Avenga’s response to the war on Ukraine: Business Continuity and Humanitarian Aid
Director of Avenga Labs
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“We’ve seen a structural shift in PC demand,” says Satya Nadella, CEO of Microsoft. He is happy that we are experiencing a “PC renaissance”. More than 1.4 billion Windows 10 / 11 devices are active.
I can remember the days when the “PC is dead” message dominated the news. Analysts were wondering what was going to happen to Windows and Microsoft, and many companies feared the loss of relevance in the post-PC world.
Apple mocked Microsoft in their ads, claiming their iPads were the next big thing for productivity replacing laptops and desktops for the majority of the cases. iPad OS was a major revamp of iOS for tablets to make them more… PC-like (file system, download from web, multitasking). However, the world then was not ready for what was coming at it.
2020 happened and turned the world upside down. There are two main factors contributing to the renaissance of PC.
One is the work from home (WFH) movement which made many companies and individuals buy laptops and PCs to be able to work from home. The other is, naturally, the entire PC gaming ecosystem which is also linked with crypto mining using those powerful gaming GPUs.
But what does it mean for enterprise digital solutions?
It means mobile devices and applications will be used less, while the desktop browsers will become a dominant platform again. The news about the PC’s demise was greatly exaggerated. Mobile-only experiences – so cool on the go – won’t suffice alone without a great user experience using a desktop browser.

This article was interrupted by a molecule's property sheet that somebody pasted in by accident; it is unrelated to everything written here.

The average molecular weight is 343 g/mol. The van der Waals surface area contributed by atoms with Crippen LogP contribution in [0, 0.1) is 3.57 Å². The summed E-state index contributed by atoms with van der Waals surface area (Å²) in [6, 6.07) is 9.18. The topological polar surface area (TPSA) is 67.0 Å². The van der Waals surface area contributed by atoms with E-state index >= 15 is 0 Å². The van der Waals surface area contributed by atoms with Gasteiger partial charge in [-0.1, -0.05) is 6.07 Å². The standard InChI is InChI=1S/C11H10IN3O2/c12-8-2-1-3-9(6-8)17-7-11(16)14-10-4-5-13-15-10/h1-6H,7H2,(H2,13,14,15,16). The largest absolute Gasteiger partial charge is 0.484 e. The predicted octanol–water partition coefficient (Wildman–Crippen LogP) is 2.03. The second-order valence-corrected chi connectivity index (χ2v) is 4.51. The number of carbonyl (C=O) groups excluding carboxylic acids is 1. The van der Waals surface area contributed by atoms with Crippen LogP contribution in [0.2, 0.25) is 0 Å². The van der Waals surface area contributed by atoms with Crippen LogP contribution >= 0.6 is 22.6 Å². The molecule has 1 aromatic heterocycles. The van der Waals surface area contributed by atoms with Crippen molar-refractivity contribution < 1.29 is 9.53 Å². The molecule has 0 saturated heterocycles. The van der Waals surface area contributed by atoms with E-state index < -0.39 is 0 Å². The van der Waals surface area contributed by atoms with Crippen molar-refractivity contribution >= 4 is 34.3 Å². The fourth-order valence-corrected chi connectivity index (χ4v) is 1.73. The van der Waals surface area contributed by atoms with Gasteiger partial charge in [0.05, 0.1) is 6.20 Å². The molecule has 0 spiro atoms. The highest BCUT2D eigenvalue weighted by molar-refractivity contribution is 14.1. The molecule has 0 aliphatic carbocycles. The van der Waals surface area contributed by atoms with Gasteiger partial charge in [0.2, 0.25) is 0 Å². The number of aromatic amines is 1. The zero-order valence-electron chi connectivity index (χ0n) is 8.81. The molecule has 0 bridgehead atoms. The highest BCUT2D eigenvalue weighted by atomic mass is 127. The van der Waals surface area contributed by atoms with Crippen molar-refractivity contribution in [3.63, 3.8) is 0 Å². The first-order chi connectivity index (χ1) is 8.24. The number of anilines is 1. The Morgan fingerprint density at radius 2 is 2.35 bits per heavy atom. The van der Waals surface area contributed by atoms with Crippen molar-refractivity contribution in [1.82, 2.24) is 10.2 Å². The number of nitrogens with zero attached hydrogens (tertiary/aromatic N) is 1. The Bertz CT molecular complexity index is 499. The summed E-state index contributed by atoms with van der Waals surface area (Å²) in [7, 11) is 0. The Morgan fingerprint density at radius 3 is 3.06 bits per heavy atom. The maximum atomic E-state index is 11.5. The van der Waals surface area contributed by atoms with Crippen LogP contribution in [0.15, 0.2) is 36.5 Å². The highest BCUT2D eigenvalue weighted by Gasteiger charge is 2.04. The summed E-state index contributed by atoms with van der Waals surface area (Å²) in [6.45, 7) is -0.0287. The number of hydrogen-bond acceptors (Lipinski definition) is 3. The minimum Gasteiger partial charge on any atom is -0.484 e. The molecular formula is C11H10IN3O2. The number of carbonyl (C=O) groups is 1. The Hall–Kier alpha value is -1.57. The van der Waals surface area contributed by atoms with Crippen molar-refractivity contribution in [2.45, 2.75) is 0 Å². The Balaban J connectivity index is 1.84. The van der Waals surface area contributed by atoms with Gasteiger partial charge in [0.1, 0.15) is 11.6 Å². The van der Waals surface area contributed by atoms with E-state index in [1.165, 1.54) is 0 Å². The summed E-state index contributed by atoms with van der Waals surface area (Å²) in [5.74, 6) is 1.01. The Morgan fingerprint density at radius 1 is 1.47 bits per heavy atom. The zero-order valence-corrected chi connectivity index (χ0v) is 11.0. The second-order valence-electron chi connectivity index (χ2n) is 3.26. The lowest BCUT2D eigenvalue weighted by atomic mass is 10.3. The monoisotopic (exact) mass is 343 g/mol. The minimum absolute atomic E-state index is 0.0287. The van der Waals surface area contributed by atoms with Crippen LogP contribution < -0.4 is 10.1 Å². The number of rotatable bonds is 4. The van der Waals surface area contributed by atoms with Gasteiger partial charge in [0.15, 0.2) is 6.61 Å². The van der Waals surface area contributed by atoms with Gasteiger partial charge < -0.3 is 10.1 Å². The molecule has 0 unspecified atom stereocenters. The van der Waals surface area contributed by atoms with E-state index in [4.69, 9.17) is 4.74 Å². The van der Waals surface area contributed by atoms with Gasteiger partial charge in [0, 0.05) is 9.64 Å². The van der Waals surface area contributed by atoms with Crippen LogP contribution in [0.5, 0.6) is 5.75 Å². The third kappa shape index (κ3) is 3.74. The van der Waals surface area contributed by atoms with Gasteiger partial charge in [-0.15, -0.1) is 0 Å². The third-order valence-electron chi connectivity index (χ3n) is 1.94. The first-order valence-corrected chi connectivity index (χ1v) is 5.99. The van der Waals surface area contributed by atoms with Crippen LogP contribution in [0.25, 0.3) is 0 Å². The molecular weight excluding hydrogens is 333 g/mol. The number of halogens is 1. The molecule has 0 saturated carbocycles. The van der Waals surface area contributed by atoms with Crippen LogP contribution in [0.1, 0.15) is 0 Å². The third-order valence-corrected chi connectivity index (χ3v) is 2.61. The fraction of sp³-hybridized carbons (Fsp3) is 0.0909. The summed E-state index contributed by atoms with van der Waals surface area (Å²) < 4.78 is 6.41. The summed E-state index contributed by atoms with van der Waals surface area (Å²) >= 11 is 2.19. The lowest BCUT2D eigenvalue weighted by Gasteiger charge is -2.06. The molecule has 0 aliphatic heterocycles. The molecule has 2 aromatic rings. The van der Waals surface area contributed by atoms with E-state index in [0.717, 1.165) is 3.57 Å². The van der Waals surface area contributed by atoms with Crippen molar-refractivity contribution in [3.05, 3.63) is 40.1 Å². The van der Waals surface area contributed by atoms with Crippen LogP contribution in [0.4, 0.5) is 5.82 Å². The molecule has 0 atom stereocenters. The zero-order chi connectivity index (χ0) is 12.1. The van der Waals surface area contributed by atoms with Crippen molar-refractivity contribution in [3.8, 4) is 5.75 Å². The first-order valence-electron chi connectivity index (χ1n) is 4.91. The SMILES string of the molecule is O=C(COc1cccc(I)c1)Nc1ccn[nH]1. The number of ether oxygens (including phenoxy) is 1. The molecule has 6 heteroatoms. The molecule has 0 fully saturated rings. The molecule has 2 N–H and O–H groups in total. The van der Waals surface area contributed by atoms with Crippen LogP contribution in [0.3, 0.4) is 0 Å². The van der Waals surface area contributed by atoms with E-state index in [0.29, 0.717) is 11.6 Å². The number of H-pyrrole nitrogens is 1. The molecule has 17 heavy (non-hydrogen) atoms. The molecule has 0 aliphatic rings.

Will this trend last? My prediction is that the market will saturate (again) and it will become low/stagnant again. Meant to last at least three to five years, PCs are not changed as often as smartphones, for instance. . The majority of market analysts share the same view.
GPT-3 made a shocking entrance to the natural processing world of engines in 2020, delivering a new kind of experience, closest ever to general artificial intelligence.
I covered GPT–3 the day it was publicly available with a SkyNet-esque interview with the engine. And then followed by addressing GPT-J and other highly advanced engines.
The initial impressions are overwhelmingly positive, however then comes the sad truth about the engine, and it’s magic wanes over time. Its strong bias against women, conspiracy theories, and overall toxicity (like advising people to commit suicide for example) made many companies abandon its practical applications for any business applications.
A new family of engines promises to deal with the majority of existing issues, to make engines more of a viable option for the businesses.
What is the best way to measure cloud adoption rate? Declared percentage of the critical systems transformed to cloud solution? Petabytes of data owned by companies, stored and processed in the cloud?
According to a Canalys report, cloud infrastructure spending rose 34% year over year and reached $191.7 billion in 2021. AWS leads with 33%, followed by Microsoft Azure 22%, and followed by Google (9%). It’s worth noting that GCP is unprofitable (as always). The big three cloud vendors represent 61% of the spending. It means that as much as 39% is distributed among other, smaller cloud providers.
The cloud popularity is rising, it has become a default choice while building new digital products and services, what is interesting about this news then? Isn’t that all obvious and boring?
I think the other observation that can be easily missed in this optimistic news, is the fact that the cloud growth speed is slowing down. (From 50% a few years ago to 34% now). It means the technology is maturing and there’s a horizon for all those cloud transformation projects and programs. How long will it take? Depends on the particular organization and company strategy, but I estimate a single-digit number of years.